I didn’t want to know, but she told me anyway.
“My son is graduating from high school and wants to move his savings,” I said as I sat across the desk from the oversized woman at Benchmark Community Bank. What was her job title, anyway? She wasn’t a teller if she worked at a desk. But was she a banker? An associate? The woman smiled. Her curly bleached blond hair, excess weight, and pale skin reminded me of Miss Piggy.
I continued, “He opened an account at Bank of America when he went for orientation at William and Mary.” My explanation wasn’t really for Miss Piggy. It was for the bank president whose mother lived down the street from us. He stopped by our house with his business card to welcome us the day we moved from Baltimore to South Boston, Virginia. We had been banking at Benchmark ever since. I felt a twinge of guilt about closing out the account had I set up for my son when he was born.
“My cousin’s boy graduated from Brunswick High last year and was accepted at William and Mary,” Miss Piggy said with a thick Southside Virginia accent. Her face beamed with pride. When she smiled, lines crinkled around her eyes. Her mascara was too dark for someone with pale skin and bleached blond hair. It made her eyelashes look fake. And her blue eye shadow was too thick. Instead of drawing attention to her eyes, it made her eyelids look heavy. And it didn’t quite match the blue of her dress. “But then on prom night he got his girlfriend pregnant, so he got married instead of going to college.”
My chair squeaked beneath me as I shifted and crossed my legs. I didn’t want to know this. Surely the young man would be appalled if he knew that his mother’s cousin was sharing his sexual exploits with her customers at the bank. How many others have heard this story? Was it a free benefit of banking with Benchmark? Open an account and get a toaster or a soap opera. You can choose.
Miss Piggy’s pearl necklace peeked out from under her double chin when she leaned toward me. Her scooped neckline fell open to reveal the tip of a purple butterfly wing tattooed on her left breast. I wondered if butterflies often light on pigs. My eyes stung from the scent of her talcum powder. “One of their friends had a house on Lake Gaston and they all went out there for a party after the prom,” she said. “That’s where it happened.”
Does his entire family know the details? Do they know which room the two teenagers were in? Were they on the floor or on a bed? Or were they outside in the grass? In a boat tied to a dock? Did it rock on the water with his thrusting? Was it the first time they went all the way? Were they fully naked, or still partially dressed in their prom clothes? Did he have his tux dry cleaned before he took it back to the store? I wondered but didn’t ask for fear that Miss Piggy would tell me the answers. And I really didn’t want to know.
“He wanted to get into the business school. But now they have a baby girl. She’s just a cute as can be. Her name’s Ashley. He’s working at the Food Lion on 58 East.” She said “lion” with one syllable. The Food Line. “And his wife works at the Methodist Church day care in Lawrenceville while her grandma keeps the baby.”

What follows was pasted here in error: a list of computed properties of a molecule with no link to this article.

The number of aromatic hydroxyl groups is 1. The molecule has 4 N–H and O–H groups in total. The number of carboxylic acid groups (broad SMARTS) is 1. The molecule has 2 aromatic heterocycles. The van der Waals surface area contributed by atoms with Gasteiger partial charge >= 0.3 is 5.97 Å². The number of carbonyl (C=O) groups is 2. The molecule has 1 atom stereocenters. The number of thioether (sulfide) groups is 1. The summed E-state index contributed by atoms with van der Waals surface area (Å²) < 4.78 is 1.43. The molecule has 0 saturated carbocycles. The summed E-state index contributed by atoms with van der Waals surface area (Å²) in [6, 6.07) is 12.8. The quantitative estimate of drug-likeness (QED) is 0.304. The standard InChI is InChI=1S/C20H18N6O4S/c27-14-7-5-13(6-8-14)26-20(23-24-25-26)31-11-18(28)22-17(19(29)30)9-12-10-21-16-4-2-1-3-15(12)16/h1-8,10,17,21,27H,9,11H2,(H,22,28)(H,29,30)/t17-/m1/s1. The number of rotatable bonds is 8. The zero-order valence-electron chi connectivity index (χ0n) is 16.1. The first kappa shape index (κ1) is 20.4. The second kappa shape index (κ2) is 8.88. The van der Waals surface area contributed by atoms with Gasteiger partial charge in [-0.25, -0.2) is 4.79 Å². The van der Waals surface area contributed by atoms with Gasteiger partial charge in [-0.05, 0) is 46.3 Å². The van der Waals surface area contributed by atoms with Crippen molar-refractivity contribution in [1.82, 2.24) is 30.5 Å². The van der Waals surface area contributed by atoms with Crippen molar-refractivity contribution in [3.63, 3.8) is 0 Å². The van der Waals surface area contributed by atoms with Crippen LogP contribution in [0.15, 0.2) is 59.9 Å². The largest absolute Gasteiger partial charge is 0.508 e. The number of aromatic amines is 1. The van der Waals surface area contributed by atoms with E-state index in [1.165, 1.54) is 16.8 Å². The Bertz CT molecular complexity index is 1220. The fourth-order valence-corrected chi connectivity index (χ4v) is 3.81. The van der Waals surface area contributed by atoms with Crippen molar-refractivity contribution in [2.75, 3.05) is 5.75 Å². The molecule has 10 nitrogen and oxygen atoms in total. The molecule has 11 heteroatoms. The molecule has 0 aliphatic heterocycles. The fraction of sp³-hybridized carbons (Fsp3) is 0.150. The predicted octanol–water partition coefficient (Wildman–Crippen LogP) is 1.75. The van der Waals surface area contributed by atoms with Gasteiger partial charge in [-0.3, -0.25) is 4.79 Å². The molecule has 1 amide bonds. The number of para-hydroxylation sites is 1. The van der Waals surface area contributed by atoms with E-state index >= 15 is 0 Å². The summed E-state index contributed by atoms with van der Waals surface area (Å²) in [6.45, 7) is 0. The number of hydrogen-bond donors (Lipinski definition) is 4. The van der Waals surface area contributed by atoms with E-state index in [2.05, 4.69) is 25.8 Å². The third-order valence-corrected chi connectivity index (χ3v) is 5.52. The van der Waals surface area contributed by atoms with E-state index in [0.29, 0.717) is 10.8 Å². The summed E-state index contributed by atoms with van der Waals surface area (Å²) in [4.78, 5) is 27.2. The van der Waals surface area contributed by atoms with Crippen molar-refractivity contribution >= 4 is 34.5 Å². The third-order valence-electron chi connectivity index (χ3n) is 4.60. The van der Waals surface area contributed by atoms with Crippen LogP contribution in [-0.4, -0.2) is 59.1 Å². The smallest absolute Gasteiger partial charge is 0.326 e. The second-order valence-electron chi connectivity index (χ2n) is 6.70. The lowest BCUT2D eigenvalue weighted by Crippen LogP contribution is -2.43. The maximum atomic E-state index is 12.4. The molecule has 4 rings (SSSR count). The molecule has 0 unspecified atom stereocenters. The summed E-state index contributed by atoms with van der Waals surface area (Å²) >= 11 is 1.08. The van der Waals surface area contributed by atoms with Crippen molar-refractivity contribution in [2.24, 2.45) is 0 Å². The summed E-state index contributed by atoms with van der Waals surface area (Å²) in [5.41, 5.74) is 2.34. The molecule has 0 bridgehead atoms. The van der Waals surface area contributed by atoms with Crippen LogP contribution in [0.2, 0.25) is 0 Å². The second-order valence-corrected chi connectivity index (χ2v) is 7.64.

Instead of being in business school, these kids would be perpetual students at the school of hard knocks. All because of getting knocked up prom night. How many other pregnancies have begun after a prom? How many other stories like this one have women shared in beauty salons and church parlors and while drinking sweet tea at the lunch counters of drug stores in small southern towns? Too many.
My face grew hot. I shifted in my chair again and fiddled with the zipper of the purse in my lap. I felt like a Peeping Tom, or a Facebook stalker, or at best a horrible gossip. I really didn’t want to know about the bank associate’s cousin’s son’s girlfriend-now-wife’s baby. But I did.
“Well, I wish them the best,” I said hoping that was the end of her story.
“Does your son want to leave any money in his account with us?” Miss Piggy asked. Her French manicured fingernails clicked against the keyboard as she stared at the account information on her computer screen.
“No, he wants the entire amount in a cashier’s check, please.”
Miss Piggy printed the check. I thanked her and put it in my purse. Then I left the bank and drove home, wondering if I should say anything to the woman’s supervisor about the uninvited personal story about her cousin’s son’s girlfriend’s unplanned pregnancy and subsequent change in plans. Probably not. She was trying to identify with me. She was trying to be friendly in an overly-familiar southern kind of way. I’ll just keep her story to myself as though most of South Boston hadn’t heard it already.
I took out a deep breath and let out a long sigh of sympathy, of relief, of gratitude that my son will go to the college William and Mary in the fall. Gratitude that he had the good sense and whatever else it took not to get his date pregnant after prom. But I won’t ask him anything about what happened and didn’t happen prom night.
I really don’t want to know.
Barrie Miller Kirby is a Virginian now living and writing in North Carolina. She hopes that someday someone somewhere will publish her novel.
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